LEXINGTON, Ky. (LEX 18) — Inflation is continuing to take its toll, and prices continue to rise. Anyone shopping for food may have noticed those prices continue going up as well.
Retail leaders say the rise began during the pandemic.
"With various supply chain issues and other pandemic related things that have affected the production of materials we started seeing prices going up on certain things in the grocery store," said Steve McClain, Director of Communications with the Kentucky Grocers and Convenience Store Association.
In stores, shoppers may notice higher costs for cereals, baked goods, meats, produce, and more. They say cost can get passed down from farmers to the supply chain onto customers.
"Consumers are encouraged to look at different brands, look at different variety of product," said McClain.
Retail leaders say costs have risen as much as 7%, and Critchfield Meats owners are doing everything they can to save their customers money.
“Most of the shoppers I think they're looking for deals. Prices get high so we do weekly sales,” says President Mark Critchfield. “I do run a wholesale distribution which I service about a 200-mile radius of Lexington, which helps me get products at the best price."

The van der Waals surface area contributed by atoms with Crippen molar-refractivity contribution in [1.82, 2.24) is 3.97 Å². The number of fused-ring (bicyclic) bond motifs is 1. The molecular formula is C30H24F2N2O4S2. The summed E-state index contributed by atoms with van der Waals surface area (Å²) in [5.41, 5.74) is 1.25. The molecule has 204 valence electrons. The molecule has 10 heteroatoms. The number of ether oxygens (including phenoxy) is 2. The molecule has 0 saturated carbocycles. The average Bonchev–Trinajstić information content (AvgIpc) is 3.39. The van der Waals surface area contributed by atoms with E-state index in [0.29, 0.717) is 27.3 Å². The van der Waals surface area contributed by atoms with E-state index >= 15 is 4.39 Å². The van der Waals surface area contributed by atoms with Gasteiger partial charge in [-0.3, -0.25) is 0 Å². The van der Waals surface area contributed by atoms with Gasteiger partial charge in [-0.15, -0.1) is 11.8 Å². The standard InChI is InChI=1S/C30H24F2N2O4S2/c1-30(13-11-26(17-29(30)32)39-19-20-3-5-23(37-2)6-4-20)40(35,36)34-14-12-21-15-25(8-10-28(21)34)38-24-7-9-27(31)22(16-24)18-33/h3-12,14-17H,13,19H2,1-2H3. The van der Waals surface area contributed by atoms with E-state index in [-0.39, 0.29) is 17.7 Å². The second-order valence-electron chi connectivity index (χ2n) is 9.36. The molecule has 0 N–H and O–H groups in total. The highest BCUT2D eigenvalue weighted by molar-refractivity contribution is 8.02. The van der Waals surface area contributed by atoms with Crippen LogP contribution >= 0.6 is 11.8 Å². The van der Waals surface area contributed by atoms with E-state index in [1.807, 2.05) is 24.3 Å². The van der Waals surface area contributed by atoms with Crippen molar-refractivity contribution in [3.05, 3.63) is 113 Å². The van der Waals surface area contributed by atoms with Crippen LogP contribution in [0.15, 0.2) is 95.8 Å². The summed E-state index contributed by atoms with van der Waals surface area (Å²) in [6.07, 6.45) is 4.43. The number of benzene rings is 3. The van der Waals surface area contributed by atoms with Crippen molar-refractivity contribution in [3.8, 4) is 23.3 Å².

The University of Kentucky’s cooperative extension service agents says trying new stores and products is a great way to save. Elizabeth Coots is the Family and Consumer Science Extension Agent, with the Woodford County University of Kentucky Extension Office.
“This might be a good opportunity to check out a grocery store down the street, maybe shop around and see what other grocery stores have available. You can also look at your local farms," said Coots.
Have a list and make a meal plan, try to shop strategically. The UK extension service offers classes that teach families how to cook and save. They say avoid quick meals.
"Those convenience foods, you know pop it in the microwave or in the oven and heat it up those are gonna be a little more expensive. So, something else you can do is try and learn some cooking skills,” says Coots.